2022 CONN SMYTHE LIFETIME ACHIEVEMENT AWARD
What’s in a number? Well, let’s think of No. 29 for the Toronto Blue Jays because this year is exactly 29 years after he provided one of the greatest moments in Canadian sports history.
The date: Saturday, October 23, 1993. The place: SkyDome in Toronto. The World Series: Blue Jays up 3-2 on the Philadelphia Phillies. The crowd: 52,195. The moment: Bottom of the ninth, Rickey Henderson on second, Paul Molitor on first, one out, Blue Jays down 6-5. The hero: Slugging outfielder Joe Carter.
The famous call by the voice of the Blue Jays Tom Cheek: “ … two balls and two strikes on him … here’s a pitch on the way … a swing and a belt … left field, way back … Blue Jays win it! … the Blue Jays are World Series champions as Joe Carter hits a three-run home run in the ninth inning and the Blue Jays have repeated as World Series champions … touch ’em all Joe, you’ll never hit a bigger home run in your life … ”
The images of the smiling Carter circling the bases and jumping for joy as the nation went absolutely berserk with euphoria is everlasting. He starred for the Blue Jays from 1991 to ’97, highlighted by his World Series’ masterpiece, but aside from his on-field presence he was a force in the community as well.
The 71st Rogers Conn Smythe Sports Celebrities Dinner & Auction in support of Easter Seals Kids is proud to celebrate Joe Carter and Eric Lindros as co-recipients of the 2022 Conn Smythe Lifetime Achievement Award for significant contributions to Canadian sports.
Cliff Fletcher (2016), Paul Beeston (2017), Paul Henderson (2018), Jerry Howarth (2019) and Michael (Pinball) Clemons (2020) are the other previous recipients of this distinguished award.
First a look at Carter’s MLB portfolio. In his 16-year Major League career, he hit .259 with 432 doubles, 396 homers and 1,445 RBI while playing for the Chicago Cubs (1983), Cleveland Indians (1984-89), San Diego Padres (1990), Toronto Blue Jays (1991-97), Baltimore Orioles (1998) and San Francisco Giants (1998).
But he is most remembered as a Blue Jay where he was anointed with the club’s highest honour – The Level of Excellence – on July 30, 1999. Carter was acquired along with Roberto Alomar in a blockbuster trade on December 5, 1990 which saw Tony Fernandez and Fred McGriff head to the Padres.
In 1,039 games with Toronto, he hit .257 with 578 runs, 218 doubles, 28 triples, 203 home runs, 736 RBI and 78 stolen bases. A five-time All-Star with the Blue Jays, his home-run total ranks fifth all-time on the club.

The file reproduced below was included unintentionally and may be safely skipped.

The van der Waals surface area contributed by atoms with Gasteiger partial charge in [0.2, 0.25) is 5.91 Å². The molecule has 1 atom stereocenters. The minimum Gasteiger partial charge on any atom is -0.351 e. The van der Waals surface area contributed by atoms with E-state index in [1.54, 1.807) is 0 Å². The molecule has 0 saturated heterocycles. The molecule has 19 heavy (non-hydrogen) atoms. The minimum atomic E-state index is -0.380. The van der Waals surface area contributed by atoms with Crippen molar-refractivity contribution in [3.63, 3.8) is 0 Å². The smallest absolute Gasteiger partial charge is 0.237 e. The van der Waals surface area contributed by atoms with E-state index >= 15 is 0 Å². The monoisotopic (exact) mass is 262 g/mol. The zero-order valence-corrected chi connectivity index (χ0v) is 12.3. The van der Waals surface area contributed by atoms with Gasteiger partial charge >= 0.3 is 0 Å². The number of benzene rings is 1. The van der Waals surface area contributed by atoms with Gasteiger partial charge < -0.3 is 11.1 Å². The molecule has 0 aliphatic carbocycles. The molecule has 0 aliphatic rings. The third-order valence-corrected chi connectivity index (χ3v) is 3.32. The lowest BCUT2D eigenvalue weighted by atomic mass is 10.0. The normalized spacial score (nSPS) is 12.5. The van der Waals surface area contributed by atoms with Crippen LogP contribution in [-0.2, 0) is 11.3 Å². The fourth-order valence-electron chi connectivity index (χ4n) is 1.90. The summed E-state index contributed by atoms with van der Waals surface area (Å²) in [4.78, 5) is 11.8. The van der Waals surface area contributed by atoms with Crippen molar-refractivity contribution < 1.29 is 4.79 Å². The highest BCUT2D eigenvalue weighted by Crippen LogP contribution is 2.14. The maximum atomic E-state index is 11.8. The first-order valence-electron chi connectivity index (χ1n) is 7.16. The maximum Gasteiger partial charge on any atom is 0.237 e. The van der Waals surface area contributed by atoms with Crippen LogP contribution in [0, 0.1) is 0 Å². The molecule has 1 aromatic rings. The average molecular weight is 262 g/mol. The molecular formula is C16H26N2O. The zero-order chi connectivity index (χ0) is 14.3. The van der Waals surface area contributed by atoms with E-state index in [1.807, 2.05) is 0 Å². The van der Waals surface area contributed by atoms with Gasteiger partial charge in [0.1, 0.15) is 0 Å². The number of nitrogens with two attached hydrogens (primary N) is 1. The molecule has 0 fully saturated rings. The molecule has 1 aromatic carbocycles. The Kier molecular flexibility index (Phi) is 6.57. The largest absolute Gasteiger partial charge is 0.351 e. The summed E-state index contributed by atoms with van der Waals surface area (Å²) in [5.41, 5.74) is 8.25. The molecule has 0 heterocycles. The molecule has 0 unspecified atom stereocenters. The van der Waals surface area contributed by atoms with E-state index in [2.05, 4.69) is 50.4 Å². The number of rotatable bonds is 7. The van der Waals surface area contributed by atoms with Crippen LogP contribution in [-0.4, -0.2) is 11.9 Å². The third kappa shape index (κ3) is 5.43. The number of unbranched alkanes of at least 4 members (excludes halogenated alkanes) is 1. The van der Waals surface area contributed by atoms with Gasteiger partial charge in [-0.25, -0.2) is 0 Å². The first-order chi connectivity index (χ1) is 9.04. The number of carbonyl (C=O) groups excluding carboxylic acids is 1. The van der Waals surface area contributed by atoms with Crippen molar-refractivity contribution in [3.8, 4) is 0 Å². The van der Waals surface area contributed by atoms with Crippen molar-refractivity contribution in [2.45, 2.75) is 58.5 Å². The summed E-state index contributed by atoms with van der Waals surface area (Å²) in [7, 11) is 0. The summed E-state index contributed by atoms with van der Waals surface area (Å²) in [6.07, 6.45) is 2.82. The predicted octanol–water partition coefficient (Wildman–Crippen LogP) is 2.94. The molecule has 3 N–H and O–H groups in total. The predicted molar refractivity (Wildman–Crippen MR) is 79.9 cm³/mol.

But that walk-off home run off Mitch (Wild Thing) Williams … well … simply unforgettable.
“He (Williams) jerked a fastball down and in – more like a cut fastball – and because I was thinking breaking ball, I kind of stayed back on the ball,” Carter once said in an interview with Gregor Chisholm of mlb.com. “Normally, if I’m looking fastball, I’d either swing-and-miss at that ball and nine times out of 10 times, I hook it into the third-base dugout and scatter my teammates.
“But in that particular moment because I was looking breaking ball, I kept my head down and when I made contact, I never saw the ball. All I saw was the bank of lights. I knew I hit it good, but I didn’t know if I hit it high enough to get over the fence.”
Beyond touching them all that night, the contributions Carter made away from the game, even to this day, are worthy of praise.
Joe and his wife were active off the field as the Diana & Joe Carter Foundation operated the “Jumpin’ with Joe” program which provided needy children throughout the Toronto area with a day at Teen-Ranch, Christian Youth Camp and tickets for a Toronto Blue Jays game where Joe would speak to all of the children. He worked with many other charities including Ronald McDonald House and also hosted an annual charity golf tournament.
He is also proud that this year marks the 13th annual Joe Carter Classic Charity Golf Tournament which pairs avid golfers with top name celebrities from the worlds of sport and entertainment. Proceeds from the event go towards supporting the education and development of Canadian youth through the Joe Carter Scholarship Fund and the Joe Carter Family Support Fund. Since 2010, the Joe Carter Classic has raised and pledged $2,500,000 to benefit Children’s Aid Foundation of Canada and other children’s causes.
Tonight, he returns to Toronto to assist Easter Seals Kids. And in so doing, it’s our turn to say “thank you Joe and congratulations on your much-deserved Conn Smythe Lifetime Achievement Award!”